The Wankel rotary engine utilized in the RX7, while somehow sounding pretty perverted, is turbine like in smoothness and is extremely refined even in turbo state. Aside from occasional oil seal failures to the engine and the fact that it seems to love petrol more than most normal 4 stroke engines driving and owning any of the past RX7s is a pretty good thing to do if you're a car enthusiast. Mazda's in general have surprisingly good build quality as well as interiors that feel good to the touch and lasts a long time. The ride of most RX7s are pretty good, hard but very acceptable and trips throughout the Peninsular Malaysia would not be tiring, if you kept the shocks stock of course. I think this is mainly down to the rigid nature of the car itself as well as Mazda's engineers doing it right with the suspension in the first place.
The differences between the FB series and the FC series is that the FB had a design dossier like the FD series in that both were made to be sports cars while the FC was slightly heavier in build and took up a more grand tourer style of design. This is quite true in that the FC was the heaviest among the three and it was actually designed with input from studies on the American sports car market and the Porsche 944. Honestly I have no idea why anyone would study the American sports car market unless it was for drivers who liked straight lines and disliked windy roads. Not to mention the cars America made at that point of time (and to this day) were big, softly sprung monsters that could hardly be the final word in sporting.
Having said that, I sometime ago had driven a basically stock red colored FC series RX7 turbo with the exception of larger rims (somewhat like the one pictured in the photo) in anger and I did enjoy the very aggressive rear differential that it was equipped with. Meaning that I had to ensure changing down at the proper rev range as failure to do so would mean wheel lockup most of the time, making the tires chirp at every badly made downshift. The upside of this is that when it corners in anger, the tail is incredibly mobile. But I'd suggest a decent hand and a gentle right foot in the wet. The fact that its a front engined and rear wheel driven car meant that the Nardi steering wheel feels positive and uncorrupted by power made things nicer. The overall solid feeling and ride made the experience even better. Yes the 200 or so bhp did not feel all that great. I think this was mainly due to it having to pull over 1350kgs of over engineered vehicle weight and a fat guy like me in it. Of course, you then have friends who tune the heck out of these cars and I can tell you readers that a 300bhp tuned version is a different animal altogether. I have a friend who bought his series 5 FC RX7 turbo in 1992 and he's still using it today. If you asked him why he's still with that car he'll tell you that it is a stonking car to drive and tune; and the fact that his car now is a 450bhp+ Ferrari chaser is also why he refuses to part with it, stating that he doesn't think any other ride can come close to matching his RX7 including the newer FD RX7. But don't ask him how many engines he has swapped though. Its all about passion in a brand I suppose.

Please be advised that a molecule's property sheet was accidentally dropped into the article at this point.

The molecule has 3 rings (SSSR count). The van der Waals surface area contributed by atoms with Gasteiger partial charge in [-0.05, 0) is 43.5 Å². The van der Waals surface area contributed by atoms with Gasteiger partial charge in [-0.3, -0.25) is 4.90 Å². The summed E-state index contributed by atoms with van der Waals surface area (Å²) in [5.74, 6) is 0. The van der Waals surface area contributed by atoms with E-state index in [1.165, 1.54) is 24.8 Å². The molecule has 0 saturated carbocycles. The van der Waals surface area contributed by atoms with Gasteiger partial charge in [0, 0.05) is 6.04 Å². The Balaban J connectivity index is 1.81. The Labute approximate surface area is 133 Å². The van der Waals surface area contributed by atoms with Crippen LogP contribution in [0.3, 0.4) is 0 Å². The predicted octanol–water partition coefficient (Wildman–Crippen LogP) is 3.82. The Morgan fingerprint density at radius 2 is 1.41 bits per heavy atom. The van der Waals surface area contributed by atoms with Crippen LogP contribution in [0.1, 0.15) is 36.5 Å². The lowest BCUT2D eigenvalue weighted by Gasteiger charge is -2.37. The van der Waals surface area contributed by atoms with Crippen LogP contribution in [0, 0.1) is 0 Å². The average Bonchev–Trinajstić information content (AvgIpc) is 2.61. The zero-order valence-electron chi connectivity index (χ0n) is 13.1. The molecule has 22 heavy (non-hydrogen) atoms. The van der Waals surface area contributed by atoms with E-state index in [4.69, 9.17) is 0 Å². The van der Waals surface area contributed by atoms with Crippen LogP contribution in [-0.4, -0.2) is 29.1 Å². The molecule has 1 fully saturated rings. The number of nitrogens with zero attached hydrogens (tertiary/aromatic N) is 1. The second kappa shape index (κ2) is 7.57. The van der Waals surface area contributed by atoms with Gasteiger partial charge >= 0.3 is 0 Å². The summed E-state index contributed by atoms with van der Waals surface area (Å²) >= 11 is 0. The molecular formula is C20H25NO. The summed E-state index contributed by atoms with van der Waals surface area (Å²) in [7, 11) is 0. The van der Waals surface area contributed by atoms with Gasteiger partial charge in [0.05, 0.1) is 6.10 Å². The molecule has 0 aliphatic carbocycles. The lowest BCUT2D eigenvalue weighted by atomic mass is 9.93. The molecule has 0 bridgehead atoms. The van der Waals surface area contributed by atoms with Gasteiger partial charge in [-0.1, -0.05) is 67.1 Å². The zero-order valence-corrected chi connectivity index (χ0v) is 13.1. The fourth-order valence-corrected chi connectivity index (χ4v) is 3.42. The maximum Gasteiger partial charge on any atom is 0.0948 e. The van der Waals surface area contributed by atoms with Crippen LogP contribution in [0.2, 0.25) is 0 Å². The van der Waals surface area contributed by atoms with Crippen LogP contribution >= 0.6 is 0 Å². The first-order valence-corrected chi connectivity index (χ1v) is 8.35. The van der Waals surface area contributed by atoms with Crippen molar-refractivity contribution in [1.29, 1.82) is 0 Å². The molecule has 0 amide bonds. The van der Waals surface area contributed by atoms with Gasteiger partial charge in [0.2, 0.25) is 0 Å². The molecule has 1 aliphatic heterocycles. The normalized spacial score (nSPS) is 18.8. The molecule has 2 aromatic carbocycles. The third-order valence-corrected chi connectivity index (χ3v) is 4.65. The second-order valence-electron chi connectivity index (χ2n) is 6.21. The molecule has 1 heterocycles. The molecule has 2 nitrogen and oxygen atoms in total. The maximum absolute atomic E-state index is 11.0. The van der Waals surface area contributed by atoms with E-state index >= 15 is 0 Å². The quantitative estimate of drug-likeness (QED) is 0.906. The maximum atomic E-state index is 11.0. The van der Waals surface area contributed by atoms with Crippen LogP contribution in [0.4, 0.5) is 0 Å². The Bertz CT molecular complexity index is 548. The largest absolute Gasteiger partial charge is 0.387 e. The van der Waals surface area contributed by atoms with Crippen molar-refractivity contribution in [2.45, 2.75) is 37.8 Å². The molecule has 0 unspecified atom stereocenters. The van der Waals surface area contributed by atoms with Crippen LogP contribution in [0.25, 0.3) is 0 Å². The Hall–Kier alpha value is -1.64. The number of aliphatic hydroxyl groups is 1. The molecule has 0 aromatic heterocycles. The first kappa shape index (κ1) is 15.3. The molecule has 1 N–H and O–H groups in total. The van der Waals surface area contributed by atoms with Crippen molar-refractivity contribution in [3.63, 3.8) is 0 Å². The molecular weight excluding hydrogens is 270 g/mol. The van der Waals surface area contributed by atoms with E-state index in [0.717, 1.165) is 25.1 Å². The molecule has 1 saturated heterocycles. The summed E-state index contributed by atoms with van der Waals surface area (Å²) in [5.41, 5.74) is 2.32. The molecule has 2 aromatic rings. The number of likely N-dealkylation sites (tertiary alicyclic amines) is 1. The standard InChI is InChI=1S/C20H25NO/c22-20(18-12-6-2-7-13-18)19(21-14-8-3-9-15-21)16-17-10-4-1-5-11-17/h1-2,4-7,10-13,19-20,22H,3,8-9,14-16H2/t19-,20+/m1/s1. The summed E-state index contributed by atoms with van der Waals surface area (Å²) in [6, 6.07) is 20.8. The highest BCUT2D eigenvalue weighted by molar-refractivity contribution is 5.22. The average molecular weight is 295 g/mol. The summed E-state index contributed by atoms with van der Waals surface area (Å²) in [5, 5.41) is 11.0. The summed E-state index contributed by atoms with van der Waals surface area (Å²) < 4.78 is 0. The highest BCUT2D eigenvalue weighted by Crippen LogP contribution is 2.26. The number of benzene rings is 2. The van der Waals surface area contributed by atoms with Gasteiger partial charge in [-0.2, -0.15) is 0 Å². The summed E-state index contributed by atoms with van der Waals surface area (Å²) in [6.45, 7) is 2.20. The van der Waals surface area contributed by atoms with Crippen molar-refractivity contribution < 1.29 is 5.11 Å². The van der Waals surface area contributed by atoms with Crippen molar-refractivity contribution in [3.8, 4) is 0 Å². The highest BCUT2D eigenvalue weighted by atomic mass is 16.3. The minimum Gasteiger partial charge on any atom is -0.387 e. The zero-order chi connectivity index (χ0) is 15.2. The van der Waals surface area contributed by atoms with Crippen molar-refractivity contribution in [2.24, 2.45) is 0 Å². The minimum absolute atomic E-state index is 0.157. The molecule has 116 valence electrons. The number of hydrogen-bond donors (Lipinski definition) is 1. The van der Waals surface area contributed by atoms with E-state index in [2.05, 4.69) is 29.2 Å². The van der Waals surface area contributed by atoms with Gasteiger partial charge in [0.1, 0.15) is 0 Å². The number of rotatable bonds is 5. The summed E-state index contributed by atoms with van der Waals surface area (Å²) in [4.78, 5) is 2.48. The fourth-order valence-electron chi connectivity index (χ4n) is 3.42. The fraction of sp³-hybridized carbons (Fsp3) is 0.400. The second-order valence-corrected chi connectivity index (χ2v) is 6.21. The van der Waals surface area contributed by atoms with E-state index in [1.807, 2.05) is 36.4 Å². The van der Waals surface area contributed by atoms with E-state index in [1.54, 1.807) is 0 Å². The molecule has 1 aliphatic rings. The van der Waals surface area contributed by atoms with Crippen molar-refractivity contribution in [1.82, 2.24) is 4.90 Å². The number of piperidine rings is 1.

Speaking about the FD RX7, I think the main reason why he didn't swap to the newer one is that he's a chap that's around six feet tall and if you read about the FD series, you'd know that Mazda went back to its roots to create a pure sports car. Mazda ensured that the car was 100kgs lighter than the FC series and it was packaged in a car with a tautly stretched skin over the mechanics. It looked superb. Beautiful in its execution and extremely fast in the correct hands. Now as it was an out and out sports car, it is small. Hence the trouble that my friend may encounter if he bought that car. He'd have to duck most of the time. Actually if you're slightly rounded in built, you'd also encounter the fact that you'd have to wriggle yourself into a very 'cozy' interior. Too cozy if you're huge. I'm lucky that I still fit in the driver's seat and the steering wheel does not rub against my belly. It only takes me a few seconds longer than normal to fit in it. After that, you'll find yourself at the wheel of a car that's extremely mobile, fast and one that reacts to your inputs with intimacy that'll be hard to find in cars costing much more than the money it costs you to get your hands on one of these RX7 Efinis pictured below.
And with that, I end this article with the fact that I am indeed looking forward to another out and out, pure sports car. This may happen as Mazda already has a tourer with the RX8 and this new RX7 is what we should welcome with open arms.